The government pretended to be surprised this week, when revelations were made that parastatals and State-owned enterprises incurred a loss of $270 million.
It has been said ad nauseam that these entities are a financial black hole, but the government is ever eager to look aside, as ministers treat parastatals as their personal piggy banks.
Presentations have been made on the desperate need to rationalise salaries and staff numbers in parastatals, but these have all been shot down or there is a lack of political will to implement them as this is politically inexpedient.
The losses in parastatals are of government’s doing, as a crass system of nepotism, cronyism and corruption has seen the maintenance of management that has either failed or is woefully inept.
If the government was serious about cleaning up the mess in parastatals, it would have done so ages ago, but it is not and the rot continues.
Most parastatals routinely fail to present audited performance results to the Auditor-General and yet we have not yet heard of anyone being punished for such blatant laggardness.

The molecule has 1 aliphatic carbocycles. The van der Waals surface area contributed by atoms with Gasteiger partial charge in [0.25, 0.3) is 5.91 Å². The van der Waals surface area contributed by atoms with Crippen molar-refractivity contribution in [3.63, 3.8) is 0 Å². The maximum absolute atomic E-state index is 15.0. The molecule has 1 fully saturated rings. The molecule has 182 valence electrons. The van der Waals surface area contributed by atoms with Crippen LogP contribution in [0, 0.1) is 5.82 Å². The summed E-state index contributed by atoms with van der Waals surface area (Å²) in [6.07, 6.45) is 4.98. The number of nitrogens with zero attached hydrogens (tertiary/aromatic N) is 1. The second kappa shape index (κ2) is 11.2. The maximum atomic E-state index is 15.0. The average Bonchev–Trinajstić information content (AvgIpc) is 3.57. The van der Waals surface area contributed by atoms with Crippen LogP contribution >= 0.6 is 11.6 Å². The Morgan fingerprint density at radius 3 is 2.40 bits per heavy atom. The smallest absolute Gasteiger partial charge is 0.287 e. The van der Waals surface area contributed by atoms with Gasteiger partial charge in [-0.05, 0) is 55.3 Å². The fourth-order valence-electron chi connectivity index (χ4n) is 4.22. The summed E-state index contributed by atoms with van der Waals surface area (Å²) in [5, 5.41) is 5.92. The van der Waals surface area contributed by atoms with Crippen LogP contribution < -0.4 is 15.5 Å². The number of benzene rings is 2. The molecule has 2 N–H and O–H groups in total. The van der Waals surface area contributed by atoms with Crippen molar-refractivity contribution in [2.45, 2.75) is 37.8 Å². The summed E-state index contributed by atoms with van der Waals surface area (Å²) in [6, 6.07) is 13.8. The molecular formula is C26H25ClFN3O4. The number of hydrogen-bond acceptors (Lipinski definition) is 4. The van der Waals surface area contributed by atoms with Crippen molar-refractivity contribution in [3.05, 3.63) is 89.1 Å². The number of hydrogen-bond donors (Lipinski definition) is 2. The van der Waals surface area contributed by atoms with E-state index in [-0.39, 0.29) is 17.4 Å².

Reports of corruption in parastatals abound, but the suspected perpetrators are usually transferred to other offices, where they continue with their avarice instead of being fired and prosecuted.
The government has failed to instil good corporate governance in parastatals and the obvious end result is such huge losses.
Losses of $270 million are inexcusable, as this is almost 10% of the country’s budget and one can only imagine how far this amount could go if it was deployed in the right areas.
Instead of being fired, parastatal bosses will in the next few days go overboard, as they will contribute to the Zanu PF special congress, pledging money they do not have and further sinking into debt and losses.
Then they will go into a fawning overdrive, praising President Robert Mugabe and Zanu PF for hosting a successful congress, with advertisements splashed across public media with reckless abandon and with little regard for their bottom line.
And when the parastatals can no longer sustain themselves, the government is always on hand to take over their debts.
This is a culture that has been fostered in Zimbabwe, where patronage is more valued than corporate good governance.
So when the government moans about a $270 million loss and Finance minister Ignatius Chombo cries that parastatals should no longer expect bailouts, Zimbabweans know that this is nothing more than crocodile tears – with the authorities being at their insincere worst.
Political will is needed to clear up the rot in parastatals, sadly this is something this government chronically lacks.